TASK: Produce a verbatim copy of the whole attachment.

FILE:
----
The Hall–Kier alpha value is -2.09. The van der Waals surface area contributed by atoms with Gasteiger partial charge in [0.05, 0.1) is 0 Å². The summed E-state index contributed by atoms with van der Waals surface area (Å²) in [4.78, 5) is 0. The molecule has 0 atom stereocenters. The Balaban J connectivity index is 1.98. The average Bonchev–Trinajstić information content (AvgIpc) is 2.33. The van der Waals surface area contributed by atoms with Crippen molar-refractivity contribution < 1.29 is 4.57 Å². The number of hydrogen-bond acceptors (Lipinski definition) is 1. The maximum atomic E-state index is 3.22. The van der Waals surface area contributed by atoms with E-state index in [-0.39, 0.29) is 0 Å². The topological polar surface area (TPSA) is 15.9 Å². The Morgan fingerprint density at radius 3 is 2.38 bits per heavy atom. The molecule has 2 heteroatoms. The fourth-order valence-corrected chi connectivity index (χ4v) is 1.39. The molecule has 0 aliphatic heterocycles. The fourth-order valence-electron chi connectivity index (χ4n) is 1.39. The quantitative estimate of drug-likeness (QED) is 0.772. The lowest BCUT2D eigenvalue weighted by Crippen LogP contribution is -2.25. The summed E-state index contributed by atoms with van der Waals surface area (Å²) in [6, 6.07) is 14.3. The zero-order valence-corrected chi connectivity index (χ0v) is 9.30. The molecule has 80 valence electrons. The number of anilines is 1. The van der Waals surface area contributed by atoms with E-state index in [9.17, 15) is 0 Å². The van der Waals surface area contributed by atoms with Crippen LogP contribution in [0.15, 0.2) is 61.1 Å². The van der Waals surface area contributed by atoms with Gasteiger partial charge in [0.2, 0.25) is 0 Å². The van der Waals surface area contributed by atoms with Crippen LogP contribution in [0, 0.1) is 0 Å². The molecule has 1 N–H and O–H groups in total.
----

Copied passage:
The Hall–Kier alpha value is -2.09. The van der Waals surface area contributed by atoms with Gasteiger partial charge in [0.05, 0.1) is 0 Å². The summed E-state index contributed by atoms with van der Waals surface area (Å²) in [4.78, 5) is 0. The molecule has 0 atom stereocenters. The Balaban J connectivity index is 1.98. The average Bonchev–Trinajstić information content (AvgIpc) is 2.33. The van der Waals surface area contributed by atoms with Crippen molar-refractivity contribution < 1.29 is 4.57 Å². The number of hydrogen-bond acceptors (Lipinski definition) is 1. The maximum atomic E-state index is 3.22. The van der Waals surface area contributed by atoms with E-state index in [-0.39, 0.29) is 0 Å². The topological polar surface area (TPSA) is 15.9 Å². The Morgan fingerprint density at radius 3 is 2.38 bits per heavy atom. The molecule has 2 heteroatoms. The fourth-order valence-corrected chi connectivity index (χ4v) is 1.39. The molecule has 0 aliphatic heterocycles. The fourth-order valence-electron chi connectivity index (χ4n) is 1.39. The quantitative estimate of drug-likeness (QED) is 0.772. The lowest BCUT2D eigenvalue weighted by Crippen LogP contribution is -2.25. The summed E-state index contributed by atoms with van der Waals surface area (Å²) in [6, 6.07) is 14.3. The zero-order valence-corrected chi connectivity index (χ0v) is 9.30. The molecule has 80 valence electrons. The number of anilines is 1. The van der Waals surface area contributed by atoms with E-state index in [9.17, 15) is 0 Å². The van der Waals surface area contributed by atoms with Crippen LogP contribution in [0.15, 0.2) is 61.1 Å². The van der Waals surface area contributed by atoms with Gasteiger partial charge in [0.2, 0.25) is 0 Å². The van der Waals surface area contributed by atoms with Crippen LogP contribution in [0, 0.1) is 0 Å². The molecule has 1 N–H and O–H groups in total.